History of the Atlantic Cable & Undersea Communications
from the first submarine cable of 1850 to the worldwide fiber optic network

HMTS Monarch (2)
by Bill Glover

HMTS MONARCH (2)

Built in 1883 by J. & D. Dunlop and Co., Port Glasgow.

HMTS Monarch (2) shortly after launch
(The Engineer, 25 April 1884)

First cable ship designed specifically for the GPO. Fitted with three cable tanks, two forward and one aft. No 1 tank measured 28 ft. in dia by 5 ft high with a coiling capacity of 3890 cu ft. No 2 tank was 28 ft. in dia by 10 ft. high with a capacity of 6600 cu ft., and No 3 tank was 25 ft. in dia by 5ft. high having a capacity of 2730 cu. ft. The cones in the tanks were used to store fresh meat and water. Storage for grapnels, ropes etc was provided forward of No 1 tank.

HMTS Monarch (2) in Dartmouth Harbour

Johnson & Phillips designed and installed the cable gear which consisted of a combined paying out-picking up machine which had two 6 ft. dia by 2 ft 4 in. wide drums of which the port one could lift 30 tons at ½ knot or 10 tons at 1½ knots while the starboard one could lift 15 tons at 1 knot. Each drum was provided with its own brake so picking up and paying out could be carried out at the same time.

In service until 1915 when sunk either by a mine or torpedo off Folkestone.

CABLE WORK

In its issue of 27 August 1886, The Telegraphic Journal and Electrical Review had this story:

New Irish Sea Cable.—The postal telegraph cable ship Monarch has left her moorings at Woolwich, having on board the new 4-wire cable, which is to be laid across the Irish Channel from the Welsh to the Irish coast. The overhead line between London and the Welsh coast in connection with the new cable is in course of construction; this line is being wired with copper conductors.

1886 Aber Geirch, Wales - Newcastle, Ireland No 1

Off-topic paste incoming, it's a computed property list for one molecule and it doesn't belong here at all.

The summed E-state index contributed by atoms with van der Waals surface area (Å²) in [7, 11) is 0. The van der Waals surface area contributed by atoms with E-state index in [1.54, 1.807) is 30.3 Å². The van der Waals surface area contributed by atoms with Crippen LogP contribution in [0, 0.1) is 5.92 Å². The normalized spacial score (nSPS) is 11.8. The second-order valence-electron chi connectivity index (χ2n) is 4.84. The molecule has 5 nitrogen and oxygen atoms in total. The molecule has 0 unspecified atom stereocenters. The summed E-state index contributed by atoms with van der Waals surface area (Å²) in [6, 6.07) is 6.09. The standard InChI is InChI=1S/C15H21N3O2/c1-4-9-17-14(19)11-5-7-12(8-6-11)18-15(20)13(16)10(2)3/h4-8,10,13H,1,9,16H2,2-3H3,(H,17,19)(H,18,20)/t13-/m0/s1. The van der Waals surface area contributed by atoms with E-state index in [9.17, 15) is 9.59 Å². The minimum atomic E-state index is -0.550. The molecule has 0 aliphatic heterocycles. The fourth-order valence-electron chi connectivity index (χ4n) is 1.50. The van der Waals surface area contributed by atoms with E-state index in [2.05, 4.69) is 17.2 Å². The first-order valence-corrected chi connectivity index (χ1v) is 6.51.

1886 Granton - Burntisland (Scotland) repair
1891 St Margaret’s Bay, England - Sangatte, France No 2
1897 St Margaret’s Bay, England - Sangatte, France No 3
1893 Port Kale, Scotland - Donaghadee, Ireland, Telephone cable

OTHER DUTIES

1914

August: Cut Borkum - Fayal cable


In 2018, site visitor Stefan Panis dived the wreck of Monarch (2) and he has very kindly provided these photographs, which show a number of interesting details of the ship:

The diver is holding a bar attached to an anchor

A pair of bollards with some remains of the now-collapsed upper deck

Stefan’s fellow-diver Tony Goodfellow discovers a shoe among the debris

The diver in the background gives scale to a coil of cable

Detail of the large coil of cable

The ship’s propellor

A bottle among the debris. The ship is still standing, but items inside the ship are falling out through holes in the hull

A brass porthole fallen next to the wreck

A diver next to the remains of the funnel


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Last revised: 25 September, 2018

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—Bill Burns, publisher and webmaster: Atlantic-Cable.com